A lot of my writing is for an audience of insiders -- communities and people I know my way around, who are mostly queer or queer-positive, sex-positive, and sex worker-friendly. Today, I am writing for an audience I don't normally write for, about an event that is very important and dear to me. Please read on, and consider forwarding this post to someone you know who might need to see it. Thanks.
I want you to participate in International Day to End Violence Against Sex Workers -- wherever you are -- because violence against sex workers is something that affects all of us.
Day to End Violence is this Wednesday, December 17th. These are the events happening in the Bay Area, where I live. Members of the writing class I teach (Sex Workers' Writing Workshop) will be reading at the San Francisco event. There are also events happening all over the world. Please check and see if something if happening in your hometown, and join us.
Chances are, you have a sex worker friend or family member, even if you think you've never met a sex worker before.
Popular stereotypes of sex workers tend to paint sex workers as cisgender women who are either impoverished and downtrodden streetwalkers or privileged, vapid, and politically clueless happy hookers. The stereotypes come complete with hugely racist and classist assumptions -- generally, the Downtrodden Streetwalker is portrayed as a woman of color, and the Clueless Happy Hooker is portrayed as white. But the truth is that sex workers are members of every ethnic group, every socio-economic class, every gender, every sexual orientation. We are all sizes, we are disabled and able-bodied, and we are old and young. We do all kinds of sex work, from nude modelling to phone sex to pro-bdsm to prostitution.
We also all have different and complicated relationships to our work. Some of us want to get out of the industry; some us love our work and would never want to stop; and some of us exist in places between those two extremes. It is important to remember that people's relationships to their jobs, to money, and to what they are called to do in the world change. Sex workers are no different from people who don't work in the sex industry in that respect.
Sex workers show up places that might surprise you. Sex workers are your friends, your siblings, your parents, your children, and your distant relatives. We are the nice boy who offered you his seat on the bus today, and the cute girl in your choir at church.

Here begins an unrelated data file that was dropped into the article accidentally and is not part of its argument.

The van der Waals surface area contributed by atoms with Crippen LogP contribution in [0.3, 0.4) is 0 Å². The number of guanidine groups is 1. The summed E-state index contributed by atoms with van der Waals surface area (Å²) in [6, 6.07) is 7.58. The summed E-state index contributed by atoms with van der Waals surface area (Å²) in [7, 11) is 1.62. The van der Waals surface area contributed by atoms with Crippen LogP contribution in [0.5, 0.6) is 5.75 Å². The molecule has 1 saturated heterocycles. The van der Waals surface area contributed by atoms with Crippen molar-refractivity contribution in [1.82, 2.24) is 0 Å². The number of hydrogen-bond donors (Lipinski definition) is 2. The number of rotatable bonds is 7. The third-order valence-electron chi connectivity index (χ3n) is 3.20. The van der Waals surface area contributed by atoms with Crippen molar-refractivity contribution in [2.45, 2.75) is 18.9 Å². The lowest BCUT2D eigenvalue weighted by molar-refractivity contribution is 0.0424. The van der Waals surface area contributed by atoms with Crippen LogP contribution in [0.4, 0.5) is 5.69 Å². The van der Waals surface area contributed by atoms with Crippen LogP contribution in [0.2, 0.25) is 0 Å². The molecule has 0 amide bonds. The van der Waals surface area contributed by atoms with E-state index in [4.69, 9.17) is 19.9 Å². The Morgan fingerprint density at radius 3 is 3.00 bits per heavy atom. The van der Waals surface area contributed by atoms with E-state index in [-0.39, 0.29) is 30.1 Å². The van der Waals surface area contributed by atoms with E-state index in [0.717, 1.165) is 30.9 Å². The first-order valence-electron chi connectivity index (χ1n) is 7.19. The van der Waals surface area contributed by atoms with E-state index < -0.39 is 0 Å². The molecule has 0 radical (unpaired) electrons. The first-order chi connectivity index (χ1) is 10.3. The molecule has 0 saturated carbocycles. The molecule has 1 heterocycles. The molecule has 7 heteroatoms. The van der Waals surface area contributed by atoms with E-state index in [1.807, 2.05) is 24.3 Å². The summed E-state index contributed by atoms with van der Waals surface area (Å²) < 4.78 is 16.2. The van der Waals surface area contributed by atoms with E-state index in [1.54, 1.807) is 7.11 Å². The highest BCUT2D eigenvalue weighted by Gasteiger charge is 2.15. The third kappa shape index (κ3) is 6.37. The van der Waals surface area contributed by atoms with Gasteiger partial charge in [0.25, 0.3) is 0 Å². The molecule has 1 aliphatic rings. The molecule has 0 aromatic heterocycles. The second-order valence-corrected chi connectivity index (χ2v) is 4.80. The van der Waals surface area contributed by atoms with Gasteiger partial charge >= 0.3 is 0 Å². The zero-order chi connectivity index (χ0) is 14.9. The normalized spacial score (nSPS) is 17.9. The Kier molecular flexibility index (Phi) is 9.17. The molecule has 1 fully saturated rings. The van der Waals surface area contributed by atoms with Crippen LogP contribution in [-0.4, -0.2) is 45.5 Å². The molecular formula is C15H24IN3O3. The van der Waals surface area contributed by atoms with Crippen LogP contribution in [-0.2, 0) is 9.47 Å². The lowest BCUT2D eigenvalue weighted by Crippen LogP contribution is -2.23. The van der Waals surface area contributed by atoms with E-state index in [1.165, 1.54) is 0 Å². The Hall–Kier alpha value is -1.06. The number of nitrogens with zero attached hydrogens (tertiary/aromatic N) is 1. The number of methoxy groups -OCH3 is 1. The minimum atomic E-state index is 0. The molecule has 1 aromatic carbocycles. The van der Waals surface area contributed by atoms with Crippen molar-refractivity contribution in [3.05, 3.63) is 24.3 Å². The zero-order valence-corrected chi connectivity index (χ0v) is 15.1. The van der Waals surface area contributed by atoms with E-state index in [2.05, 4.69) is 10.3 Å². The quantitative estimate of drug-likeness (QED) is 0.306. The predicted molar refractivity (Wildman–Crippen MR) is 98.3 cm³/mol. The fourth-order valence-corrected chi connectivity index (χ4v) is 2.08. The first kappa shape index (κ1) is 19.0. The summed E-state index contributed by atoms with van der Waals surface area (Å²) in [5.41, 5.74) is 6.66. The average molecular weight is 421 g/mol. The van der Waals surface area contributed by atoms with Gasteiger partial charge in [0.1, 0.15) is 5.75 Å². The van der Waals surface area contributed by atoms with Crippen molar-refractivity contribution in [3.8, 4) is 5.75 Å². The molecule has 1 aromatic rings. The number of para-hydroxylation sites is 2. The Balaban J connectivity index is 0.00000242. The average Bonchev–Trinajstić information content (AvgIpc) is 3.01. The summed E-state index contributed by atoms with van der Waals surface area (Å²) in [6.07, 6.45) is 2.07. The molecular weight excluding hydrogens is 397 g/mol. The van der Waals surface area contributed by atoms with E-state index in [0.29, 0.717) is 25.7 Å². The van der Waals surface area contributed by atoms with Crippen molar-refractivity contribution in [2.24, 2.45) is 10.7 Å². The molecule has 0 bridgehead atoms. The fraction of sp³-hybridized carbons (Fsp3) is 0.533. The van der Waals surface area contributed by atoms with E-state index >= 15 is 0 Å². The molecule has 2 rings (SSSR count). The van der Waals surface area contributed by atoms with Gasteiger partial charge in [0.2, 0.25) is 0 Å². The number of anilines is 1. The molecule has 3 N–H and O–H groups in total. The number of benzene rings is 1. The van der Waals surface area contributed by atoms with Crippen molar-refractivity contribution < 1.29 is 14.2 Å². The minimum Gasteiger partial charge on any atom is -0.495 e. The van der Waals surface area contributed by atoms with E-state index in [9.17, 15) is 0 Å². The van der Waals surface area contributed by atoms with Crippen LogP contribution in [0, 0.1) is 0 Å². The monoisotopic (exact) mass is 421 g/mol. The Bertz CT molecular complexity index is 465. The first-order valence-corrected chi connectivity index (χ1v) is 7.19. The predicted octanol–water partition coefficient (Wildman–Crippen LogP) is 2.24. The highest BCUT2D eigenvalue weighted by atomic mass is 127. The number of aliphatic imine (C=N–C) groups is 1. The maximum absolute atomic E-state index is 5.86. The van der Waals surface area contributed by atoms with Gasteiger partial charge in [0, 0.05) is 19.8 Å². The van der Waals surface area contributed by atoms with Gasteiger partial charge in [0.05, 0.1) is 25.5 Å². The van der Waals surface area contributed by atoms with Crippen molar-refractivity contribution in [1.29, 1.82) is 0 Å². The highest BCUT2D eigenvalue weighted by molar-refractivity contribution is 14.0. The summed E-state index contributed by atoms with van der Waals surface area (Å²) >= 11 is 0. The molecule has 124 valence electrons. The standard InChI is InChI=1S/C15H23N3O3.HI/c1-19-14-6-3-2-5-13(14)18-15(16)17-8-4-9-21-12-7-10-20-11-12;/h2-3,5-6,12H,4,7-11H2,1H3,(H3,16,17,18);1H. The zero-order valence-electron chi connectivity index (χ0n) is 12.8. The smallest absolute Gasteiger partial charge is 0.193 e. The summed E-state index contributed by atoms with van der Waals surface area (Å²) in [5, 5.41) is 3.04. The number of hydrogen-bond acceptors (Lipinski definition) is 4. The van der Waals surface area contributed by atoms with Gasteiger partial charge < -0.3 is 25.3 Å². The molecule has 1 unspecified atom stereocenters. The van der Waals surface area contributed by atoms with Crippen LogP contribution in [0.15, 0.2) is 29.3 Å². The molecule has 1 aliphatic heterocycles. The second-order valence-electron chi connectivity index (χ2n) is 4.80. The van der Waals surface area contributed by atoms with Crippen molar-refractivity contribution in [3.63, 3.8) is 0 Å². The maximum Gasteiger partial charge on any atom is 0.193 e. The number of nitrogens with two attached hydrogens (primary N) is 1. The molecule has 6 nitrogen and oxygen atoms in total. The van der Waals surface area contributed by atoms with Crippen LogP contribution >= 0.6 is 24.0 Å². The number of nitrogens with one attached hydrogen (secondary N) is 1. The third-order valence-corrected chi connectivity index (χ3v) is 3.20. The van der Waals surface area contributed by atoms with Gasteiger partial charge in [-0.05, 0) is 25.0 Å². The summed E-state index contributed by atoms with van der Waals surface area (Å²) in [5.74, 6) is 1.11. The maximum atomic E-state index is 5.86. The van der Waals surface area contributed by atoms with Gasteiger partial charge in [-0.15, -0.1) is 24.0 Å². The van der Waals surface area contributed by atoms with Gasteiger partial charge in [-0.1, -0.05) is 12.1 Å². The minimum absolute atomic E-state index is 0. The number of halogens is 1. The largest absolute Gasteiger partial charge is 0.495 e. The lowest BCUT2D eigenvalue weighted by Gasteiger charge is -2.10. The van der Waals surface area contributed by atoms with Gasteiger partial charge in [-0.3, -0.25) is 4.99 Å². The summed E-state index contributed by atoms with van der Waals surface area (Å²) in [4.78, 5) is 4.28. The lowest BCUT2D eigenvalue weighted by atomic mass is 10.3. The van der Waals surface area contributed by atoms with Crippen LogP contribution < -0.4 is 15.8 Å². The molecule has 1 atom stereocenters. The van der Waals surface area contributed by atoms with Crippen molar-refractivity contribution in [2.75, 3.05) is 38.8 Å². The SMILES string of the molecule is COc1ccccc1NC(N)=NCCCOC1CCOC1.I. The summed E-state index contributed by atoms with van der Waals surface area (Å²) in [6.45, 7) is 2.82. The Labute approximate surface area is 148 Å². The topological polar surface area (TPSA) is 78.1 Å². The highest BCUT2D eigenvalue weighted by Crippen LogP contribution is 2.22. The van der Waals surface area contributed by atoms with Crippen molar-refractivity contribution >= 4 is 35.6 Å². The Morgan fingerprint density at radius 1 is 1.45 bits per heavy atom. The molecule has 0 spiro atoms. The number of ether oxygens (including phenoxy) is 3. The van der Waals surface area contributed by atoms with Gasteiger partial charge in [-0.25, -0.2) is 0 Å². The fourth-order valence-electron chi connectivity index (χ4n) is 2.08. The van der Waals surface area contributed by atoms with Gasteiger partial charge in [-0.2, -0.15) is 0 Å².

I've written before about my family's history with sex work. I've been thinking about this history a lot these days, and especially thinking about how family -- both blood and chosen -- can surprise and touch us. I will say this much here: My great-grandmother was an old-school Catholic, Southern-Italian immigrant. She was poor and uneducated -- which I don't want anyone to confuse with stupid, but she did not have even a thimbleful of the resources people of my generation have. This was a woman who sent one of her children to the Convent when she was 14; a woman who said the Rosary every day. If my great-grandmother could talk about being friends with women she called "whores" with no trace of malice -- if my great-grandmother could talk about sex workers being a part of her community and her chosen family -- then I would like to challenge those of you who think you've never met a sex worker to open your hearts and minds to do the same.
At last count, 24 sex workers were murdered for being sex workers this year. That's simply disgusting, senseless, and heart-breaking. To paraphrase my brilliant friend Sadie: I want you to stop persecuting me because you don't understand me.
Furthermore, I want you to get brave, and join the fight against persecution.
-- PLEASE CIRCULATE!!! --
On Wednesday December 17, 2008, sex workers will gather to demand inclusion in San Francisco's policies to protect & serve our community. This vigil marks the 6th Annual International Day to End Violence Against Sex Workers. This year mourners will convene at the Hall of Justice for a vigil to honor sex workers who've been murdered or assaulted. Sex workers are demanding that San Francisco's public officials enact policy changes that would prevent violence and improve public health.
We would be deeply honored to have you join us this Wednesday, in solidarity with sex workers organizing for our civil rights and safety. We have lost too many to violence, and we should never again.
Melissa Gira Grant
Chair, Organizing Committee, San Francisco's Day to End Violence Against Sex Workers
6th Annual International Day to End Violence Against Sex Workers
850 Bryant St. (Hall of Justice)
5 to 5:30pm, December 17th, 2008
Following the vigil, will process together to a Memorial (hosted by Annie Sprinkle)
For our sister and brother sex workers lost to violence
6:30pm, Center for Sex and Culture
1519 Mission Street (at 11th)
Vigil Co-sponsored by St. James Infirmary (stjamesinfirmary.org)
and Sex Workers' Outreach Project (swopusa.org)
Bring a Red Umbrella in Solidarity
with Sex Workers & Our Human Rights